An audience with King Jupiter

RoyalAuto magazine

Jupiter, king of the planets, is about to have a starring role in our skies. Astronomer Perry Vlahos explains where to see it.

Photos: NASA
August 2018


There are a lot of stars! 

Occasionally two big stars come together and attract the eyes and attention of the world. No, not like Tom and Nicole, or Brad and Angelina; the ones I’m talking about perform in the sky, not on a screen.

This has been a bumper year with all five naked eye planets – Mercury, Venus, Mars, Jupiter and Saturn, all managing to get starring roles above our heads at one time or another. However, it’s not always easy to confidently pick them out. Even Jupiter – king of the planets, isn’t obvious if you’re a novice stargazer.

Despite the enormity of the heavens, mid month there’ll be an opportunity to spot and positively identify mighty Jove, because of a fortuitous conjunction with the moon. A ‘conjunction’ is astronomer speak for two celestial bodies getting close together. 

Hmm, still sounds like Hollywood, doesn’t it? 

Jupiter is incredibly large; so enormous that 1300 Earths could fit inside it. In fact, all the other planets of the solar system would fit inside with room to spare. Furthermore, it has the most moons with a new batch of 12 recently discovered and bringing the total up to 79.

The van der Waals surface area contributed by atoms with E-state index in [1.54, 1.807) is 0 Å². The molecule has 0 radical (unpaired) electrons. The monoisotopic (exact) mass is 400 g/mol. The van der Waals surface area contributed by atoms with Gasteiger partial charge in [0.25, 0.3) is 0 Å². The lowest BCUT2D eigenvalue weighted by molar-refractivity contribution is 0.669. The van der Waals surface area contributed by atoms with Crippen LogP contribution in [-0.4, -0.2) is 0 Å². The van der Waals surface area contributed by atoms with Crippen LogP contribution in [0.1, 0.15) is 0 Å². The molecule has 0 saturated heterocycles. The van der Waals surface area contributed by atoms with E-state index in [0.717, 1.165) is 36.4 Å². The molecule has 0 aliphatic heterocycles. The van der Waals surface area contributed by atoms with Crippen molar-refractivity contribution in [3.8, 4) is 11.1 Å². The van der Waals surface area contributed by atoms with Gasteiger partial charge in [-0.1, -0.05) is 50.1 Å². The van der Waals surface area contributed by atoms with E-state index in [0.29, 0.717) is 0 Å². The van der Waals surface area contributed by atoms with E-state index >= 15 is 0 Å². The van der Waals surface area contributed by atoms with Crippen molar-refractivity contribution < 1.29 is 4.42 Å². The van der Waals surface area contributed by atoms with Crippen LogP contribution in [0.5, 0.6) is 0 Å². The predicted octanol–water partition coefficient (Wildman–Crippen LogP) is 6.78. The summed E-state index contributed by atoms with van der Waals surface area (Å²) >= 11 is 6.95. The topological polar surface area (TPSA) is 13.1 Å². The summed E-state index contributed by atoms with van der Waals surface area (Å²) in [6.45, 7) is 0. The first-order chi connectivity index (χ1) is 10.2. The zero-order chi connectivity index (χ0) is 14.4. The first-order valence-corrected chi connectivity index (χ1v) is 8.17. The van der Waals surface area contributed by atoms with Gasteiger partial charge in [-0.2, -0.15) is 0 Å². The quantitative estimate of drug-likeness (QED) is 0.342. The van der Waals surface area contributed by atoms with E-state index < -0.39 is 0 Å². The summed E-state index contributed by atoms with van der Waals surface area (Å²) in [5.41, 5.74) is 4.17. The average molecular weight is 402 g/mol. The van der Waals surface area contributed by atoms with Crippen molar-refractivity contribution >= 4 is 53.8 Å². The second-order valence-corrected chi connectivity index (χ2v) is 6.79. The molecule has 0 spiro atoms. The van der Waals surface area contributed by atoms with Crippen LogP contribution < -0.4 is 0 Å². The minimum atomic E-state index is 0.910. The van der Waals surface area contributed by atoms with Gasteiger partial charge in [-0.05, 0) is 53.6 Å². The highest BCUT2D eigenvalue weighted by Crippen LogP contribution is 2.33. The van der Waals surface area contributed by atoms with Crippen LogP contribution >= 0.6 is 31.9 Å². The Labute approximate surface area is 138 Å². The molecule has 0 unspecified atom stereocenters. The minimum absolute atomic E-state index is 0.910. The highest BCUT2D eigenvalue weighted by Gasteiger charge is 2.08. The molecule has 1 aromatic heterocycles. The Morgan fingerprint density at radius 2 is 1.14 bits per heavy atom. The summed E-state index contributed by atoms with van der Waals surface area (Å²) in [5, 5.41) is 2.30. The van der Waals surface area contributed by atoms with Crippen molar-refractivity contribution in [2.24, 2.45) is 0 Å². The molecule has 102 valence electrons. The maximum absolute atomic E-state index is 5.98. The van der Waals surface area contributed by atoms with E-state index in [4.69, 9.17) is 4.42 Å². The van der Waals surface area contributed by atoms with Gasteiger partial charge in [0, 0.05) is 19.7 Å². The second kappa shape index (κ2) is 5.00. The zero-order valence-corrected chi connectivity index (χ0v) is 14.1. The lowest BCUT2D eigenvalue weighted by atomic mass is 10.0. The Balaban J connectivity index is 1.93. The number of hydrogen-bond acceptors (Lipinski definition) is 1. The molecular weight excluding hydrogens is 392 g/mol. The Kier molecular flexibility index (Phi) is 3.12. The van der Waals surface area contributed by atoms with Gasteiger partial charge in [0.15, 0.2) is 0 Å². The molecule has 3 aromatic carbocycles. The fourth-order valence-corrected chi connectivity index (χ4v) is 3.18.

It’s Earth’s single natural satellite, though, that will shine a light on which of the bright lights in the sky is Jupiter, by paying a call on the king on the nights of 13, 14 and 15 September.

On 13 September, straight after sunset look toward the north-west sky high above the horizon. There you’ll find a beautiful crescent moon; to its left shining very brightly will be Venus, but above the moon, not quite as bright as Venus but bright nevertheless, will be Jupiter. 

The following night on 14 September, Luna will have moved much closer to Jupiter – which will be found to its left, and should make an eye-catching vista. The next night, 15 September, the moon will have climbed higher, creating a straight line with the two brightest planets in the night sky.

With the better spring weather here, get outside and enjoy the show.

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